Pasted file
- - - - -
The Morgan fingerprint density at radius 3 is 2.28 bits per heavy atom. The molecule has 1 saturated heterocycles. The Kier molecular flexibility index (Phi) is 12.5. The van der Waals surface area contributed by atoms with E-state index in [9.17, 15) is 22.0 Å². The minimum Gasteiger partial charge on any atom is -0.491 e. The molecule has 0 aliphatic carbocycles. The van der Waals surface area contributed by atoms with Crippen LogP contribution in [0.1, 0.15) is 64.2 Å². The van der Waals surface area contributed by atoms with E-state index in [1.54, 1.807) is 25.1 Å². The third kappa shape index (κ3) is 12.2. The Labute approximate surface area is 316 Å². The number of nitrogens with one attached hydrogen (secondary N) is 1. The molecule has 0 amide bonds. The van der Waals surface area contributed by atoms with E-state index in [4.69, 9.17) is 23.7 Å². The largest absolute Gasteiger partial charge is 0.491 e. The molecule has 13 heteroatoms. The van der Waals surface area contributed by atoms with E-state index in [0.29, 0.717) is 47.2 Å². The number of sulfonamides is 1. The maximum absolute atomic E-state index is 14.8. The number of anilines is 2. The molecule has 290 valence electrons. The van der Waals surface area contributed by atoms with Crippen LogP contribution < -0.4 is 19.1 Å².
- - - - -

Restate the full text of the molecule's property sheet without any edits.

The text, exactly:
The Morgan fingerprint density at radius 3 is 2.28 bits per heavy atom. The molecule has 1 saturated heterocycles. The Kier molecular flexibility index (Phi) is 12.5. The van der Waals surface area contributed by atoms with E-state index in [9.17, 15) is 22.0 Å². The minimum Gasteiger partial charge on any atom is -0.491 e. The molecule has 0 aliphatic carbocycles. The van der Waals surface area contributed by atoms with Crippen LogP contribution in [0.1, 0.15) is 64.2 Å². The van der Waals surface area contributed by atoms with E-state index in [1.54, 1.807) is 25.1 Å². The third kappa shape index (κ3) is 12.2. The Labute approximate surface area is 316 Å². The number of nitrogens with one attached hydrogen (secondary N) is 1. The molecule has 0 amide bonds. The van der Waals surface area contributed by atoms with E-state index in [4.69, 9.17) is 23.7 Å². The largest absolute Gasteiger partial charge is 0.491 e. The molecule has 13 heteroatoms. The van der Waals surface area contributed by atoms with E-state index in [0.29, 0.717) is 47.2 Å². The number of sulfonamides is 1. The maximum absolute atomic E-state index is 14.8. The number of anilines is 2. The molecule has 290 valence electrons. The van der Waals surface area contributed by atoms with Crippen LogP contribution < -0.4 is 19.1 Å².